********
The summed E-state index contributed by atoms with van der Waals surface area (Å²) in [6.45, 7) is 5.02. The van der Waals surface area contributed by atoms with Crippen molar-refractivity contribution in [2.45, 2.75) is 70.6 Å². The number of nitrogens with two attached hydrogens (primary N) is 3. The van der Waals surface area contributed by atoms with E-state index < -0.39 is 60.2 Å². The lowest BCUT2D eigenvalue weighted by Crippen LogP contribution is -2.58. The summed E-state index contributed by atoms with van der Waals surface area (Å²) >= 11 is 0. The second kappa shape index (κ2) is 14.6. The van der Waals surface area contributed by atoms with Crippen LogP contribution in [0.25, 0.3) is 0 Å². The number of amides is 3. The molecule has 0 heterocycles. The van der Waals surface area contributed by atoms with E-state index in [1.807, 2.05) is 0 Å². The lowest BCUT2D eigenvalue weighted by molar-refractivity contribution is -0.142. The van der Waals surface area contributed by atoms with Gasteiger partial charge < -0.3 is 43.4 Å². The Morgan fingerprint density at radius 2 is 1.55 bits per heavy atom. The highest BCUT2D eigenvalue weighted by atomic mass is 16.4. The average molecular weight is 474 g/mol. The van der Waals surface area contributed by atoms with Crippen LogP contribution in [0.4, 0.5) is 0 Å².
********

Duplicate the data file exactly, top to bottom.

The summed E-state index contributed by atoms with van der Waals surface area (Å²) in [6.45, 7) is 5.02. The van der Waals surface area contributed by atoms with Crippen molar-refractivity contribution in [2.45, 2.75) is 70.6 Å². The number of nitrogens with two attached hydrogens (primary N) is 3. The van der Waals surface area contributed by atoms with E-state index < -0.39 is 60.2 Å². The lowest BCUT2D eigenvalue weighted by Crippen LogP contribution is -2.58. The summed E-state index contributed by atoms with van der Waals surface area (Å²) >= 11 is 0. The second kappa shape index (κ2) is 14.6. The van der Waals surface area contributed by atoms with Crippen LogP contribution in [0.25, 0.3) is 0 Å². The number of amides is 3. The molecule has 0 heterocycles. The van der Waals surface area contributed by atoms with E-state index in [1.807, 2.05) is 0 Å². The lowest BCUT2D eigenvalue weighted by molar-refractivity contribution is -0.142. The van der Waals surface area contributed by atoms with Gasteiger partial charge < -0.3 is 43.4 Å². The Morgan fingerprint density at radius 2 is 1.55 bits per heavy atom. The highest BCUT2D eigenvalue weighted by atomic mass is 16.4. The average molecular weight is 474 g/mol. The van der Waals surface area contributed by atoms with Crippen LogP contribution in [0.4, 0.5) is 0 Å².